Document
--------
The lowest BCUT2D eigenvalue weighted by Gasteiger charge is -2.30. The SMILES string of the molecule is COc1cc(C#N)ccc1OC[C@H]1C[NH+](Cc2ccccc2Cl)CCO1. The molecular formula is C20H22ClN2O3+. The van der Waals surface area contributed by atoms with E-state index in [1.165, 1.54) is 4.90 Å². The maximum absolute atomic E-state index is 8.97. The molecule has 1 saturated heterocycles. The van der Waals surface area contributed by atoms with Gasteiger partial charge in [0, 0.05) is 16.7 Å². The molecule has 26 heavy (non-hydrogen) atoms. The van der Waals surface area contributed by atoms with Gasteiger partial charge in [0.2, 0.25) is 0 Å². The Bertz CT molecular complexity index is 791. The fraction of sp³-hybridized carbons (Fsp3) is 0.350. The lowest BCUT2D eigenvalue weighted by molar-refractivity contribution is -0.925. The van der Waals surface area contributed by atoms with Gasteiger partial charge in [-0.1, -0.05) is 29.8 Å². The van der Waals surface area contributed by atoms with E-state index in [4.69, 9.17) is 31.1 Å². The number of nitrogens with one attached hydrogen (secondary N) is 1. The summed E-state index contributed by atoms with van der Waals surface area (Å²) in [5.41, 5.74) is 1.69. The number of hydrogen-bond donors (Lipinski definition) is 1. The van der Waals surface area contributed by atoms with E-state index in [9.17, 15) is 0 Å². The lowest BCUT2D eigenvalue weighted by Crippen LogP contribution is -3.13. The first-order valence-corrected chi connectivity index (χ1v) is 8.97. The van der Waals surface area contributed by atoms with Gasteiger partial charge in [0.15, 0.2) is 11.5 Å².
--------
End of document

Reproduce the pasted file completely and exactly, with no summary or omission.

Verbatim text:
The lowest BCUT2D eigenvalue weighted by Gasteiger charge is -2.30. The SMILES string of the molecule is COc1cc(C#N)ccc1OC[C@H]1C[NH+](Cc2ccccc2Cl)CCO1. The molecular formula is C20H22ClN2O3+. The van der Waals surface area contributed by atoms with E-state index in [1.165, 1.54) is 4.90 Å². The maximum absolute atomic E-state index is 8.97. The molecule has 1 saturated heterocycles. The van der Waals surface area contributed by atoms with Gasteiger partial charge in [0, 0.05) is 16.7 Å². The molecule has 26 heavy (non-hydrogen) atoms. The van der Waals surface area contributed by atoms with Gasteiger partial charge in [0.2, 0.25) is 0 Å². The Bertz CT molecular complexity index is 791. The fraction of sp³-hybridized carbons (Fsp3) is 0.350. The lowest BCUT2D eigenvalue weighted by molar-refractivity contribution is -0.925. The van der Waals surface area contributed by atoms with Gasteiger partial charge in [-0.1, -0.05) is 29.8 Å². The van der Waals surface area contributed by atoms with E-state index in [4.69, 9.17) is 31.1 Å². The number of nitrogens with one attached hydrogen (secondary N) is 1. The summed E-state index contributed by atoms with van der Waals surface area (Å²) in [5.41, 5.74) is 1.69. The number of hydrogen-bond donors (Lipinski definition) is 1. The van der Waals surface area contributed by atoms with E-state index in [9.17, 15) is 0 Å². The lowest BCUT2D eigenvalue weighted by Crippen LogP contribution is -3.13. The first-order valence-corrected chi connectivity index (χ1v) is 8.97. The van der Waals surface area contributed by atoms with Gasteiger partial charge in [0.15, 0.2) is 11.5 Å².